NYS Seal





Senior Scams


To examine how the state can best protect senior citizens from consumer scams.

December 1, 2008
10:30 a.m.

250 Broadway
Assembly Hearing Room 1923, 19th Floor

Consumer fraud costs New York victims millions of dollars each year and can threaten the financial stability of families and cause undue physical and emotional stress to its victims. According to the Federal Bureau of Investigations (FBI), compared to other age groups, seniors are disproportionately targeted by fraudulent actors because they are more likely to have large "nest egg" savings and tend to be more trusting than younger consumers. The FBI further reports that seniors are less likely to report a fraud; they may be unclear as to whom to report it, they may be ashamed at having been scammed, or may be unaware that they have been scammed.

This hearing will examine why a disproportionate number of scams target senior citizens and how the state can best protect its citizens from becoming victimized by consumer scams. The hearing will also evaluate the effectiveness of existing law to protect consumers.

Please see the reverse side for a list of questions in response to which witnesses may direct their testimony.

Oral testimony will be limited to five minute durations. Ten copies of any prepared testimony should be submitted at the hearing registration desk. The Committees would appreciate advance receipt of prepared statements. Written testimony will also be accepted and may be sent to the contact persons listed on the reply form. In order to publicize the hearing further, please inform interested parties of the Committees' interest in receiving written testimony from all sources.

In order to meet the needs of those who may have a disability, the Assembly, in accordance with their policy of non-discrimination on the basis of disability, as well as the 1990 Americans with Disabilities Act (ADA), has made its facilities and services available to all individuals with disabilities. For individuals with disabilities, accommodations will be provided, upon reasonable request, to afford such individuals access and admission to Assembly facilities and activities.

Assemblywoman Audrey I. Pheffer,
Chair, Committee on Consumer Affairs and Protection

Assemblyman Jeffrey Dinowitz,
Chair, Committee on Aging


  1. What types of consumer scams are most often perpetrated on New York seniors?

  2. What changes, if any, should be made to existing statutes aimed at protecting citizens from scams to improve the effectiveness of such statutes?

  3. Is there a need for new legislation to combat the targeting of seniors by fraudulent actors? If so, what type of legislation is needed?

  4. An increasing number of seniors are using the Internet to communicate and transact business. What can the state do to protect seniors from Internet scams?

  5. It has been reported that seniors are more likely to be targeted by fraudulent telemarketing schemes. How can the state best protect seniors from such scams?

  6. What actions have other states taken to protect seniors from consumer scams?

  7. Do the Consumer Protection Board (CPB) and the New York State Office for the Aging have adequate staff to effectively educate New York seniors about consumer scams and assist those seniors victimized by scams?

  8. How does the Elderly Abuse Education and Outreach Program funded by the State Office for the Aging through the SFY 2008-09 budget protect seniors from scams, or assist seniors who may have been victims of scams?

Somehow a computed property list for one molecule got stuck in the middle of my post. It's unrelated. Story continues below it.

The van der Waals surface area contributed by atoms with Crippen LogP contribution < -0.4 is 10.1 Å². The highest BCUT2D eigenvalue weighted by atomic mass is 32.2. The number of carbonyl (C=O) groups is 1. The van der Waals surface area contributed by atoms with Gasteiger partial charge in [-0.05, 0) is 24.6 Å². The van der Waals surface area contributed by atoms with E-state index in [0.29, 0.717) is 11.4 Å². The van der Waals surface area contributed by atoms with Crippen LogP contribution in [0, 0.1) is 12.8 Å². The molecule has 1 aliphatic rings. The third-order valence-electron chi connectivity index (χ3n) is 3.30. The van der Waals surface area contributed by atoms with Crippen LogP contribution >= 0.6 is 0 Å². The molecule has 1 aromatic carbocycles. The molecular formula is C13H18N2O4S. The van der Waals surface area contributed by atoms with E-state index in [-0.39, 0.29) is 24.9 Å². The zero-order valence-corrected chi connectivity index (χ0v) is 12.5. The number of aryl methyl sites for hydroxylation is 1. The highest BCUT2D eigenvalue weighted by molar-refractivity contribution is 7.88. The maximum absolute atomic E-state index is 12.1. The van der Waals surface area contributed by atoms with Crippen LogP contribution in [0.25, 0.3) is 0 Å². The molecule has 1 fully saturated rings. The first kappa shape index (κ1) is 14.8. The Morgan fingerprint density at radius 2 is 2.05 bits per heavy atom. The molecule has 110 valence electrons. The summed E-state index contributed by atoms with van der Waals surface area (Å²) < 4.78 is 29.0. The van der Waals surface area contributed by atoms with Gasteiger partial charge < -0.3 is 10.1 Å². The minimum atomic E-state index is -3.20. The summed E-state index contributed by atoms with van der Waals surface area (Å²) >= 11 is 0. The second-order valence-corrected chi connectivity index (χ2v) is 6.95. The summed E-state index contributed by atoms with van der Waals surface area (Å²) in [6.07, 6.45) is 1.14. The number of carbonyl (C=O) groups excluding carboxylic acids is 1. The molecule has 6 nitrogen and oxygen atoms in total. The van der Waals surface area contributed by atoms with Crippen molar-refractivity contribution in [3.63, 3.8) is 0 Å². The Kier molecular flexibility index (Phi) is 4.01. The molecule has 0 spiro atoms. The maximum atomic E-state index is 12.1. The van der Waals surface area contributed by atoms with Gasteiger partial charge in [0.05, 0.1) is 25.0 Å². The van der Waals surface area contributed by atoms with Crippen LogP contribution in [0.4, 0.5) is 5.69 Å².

9. Has the CPB's Identity Theft Prevention and Mitigation Program created pursuant to Chapter 279 of the Laws of 2008 produced education materials and programs directed at seniors? How does the program intend to address the threat identity theft poses to New York seniors?

  10. What new initiatives has the CPB undertaken to protect seniors from consumer scams as a result of the SFY 2008-09 budget? What new initiatives, if any, does the department anticipate for the SFY 2009-10?

  11. Given that the New York State Division of Budget is forecasting a General Fund deficit for the 2009-10 fiscal year, what are the potential ramifications on the budget for the CPB? What impact could deficit reduction efforts have on the staffing level of the Consumer Assistance Unit?

  12. Given the Court of Appeals ruling that the Airline Passenger Bill of Rights is preempted by the Airline Deregulation Act, has the CPB reallocated any of the five new FTEs funded in the 2008-09 Enacted Budget intended to support the newly-created Office of Airline Consumer Advocate?


Persons interested in presenting testimony at the public hearing on Senior Scams to be held on December 1, 2008, or who wish to submit written testimony only, are requested to complete and return this reply form to:

Erin Cunningham
Assembly Committee on Consumer Affairs and Protection
Alfred E. Smith Office Building
80 South Swan St., Floor 22
Albany, New York 12248
Phone: (518) 455-4355
Fax: (518) 455-7250

box I plan to attend the public hearing on Senior Scams to be conducted by the Assembly Committee on Consumer Affairs and Protection and the Assembly Committee on Aging on December 1, 2008.

box I plan to make a public statement at the hearing. My statement will be limited to 5 minutes, and I will answer any questions which may arise. I will provide 10 copies of my prepared statement.

box I will address my remarks to the following subjects:

box I do not plan to attend the above hearing.

box I would like to be added to the Committee mailing list for notices and reports.

box I would like to be removed from the Committee mailing list.


I will require assistance and/or handicapped accessibility information. Please specify the type of assistance required:








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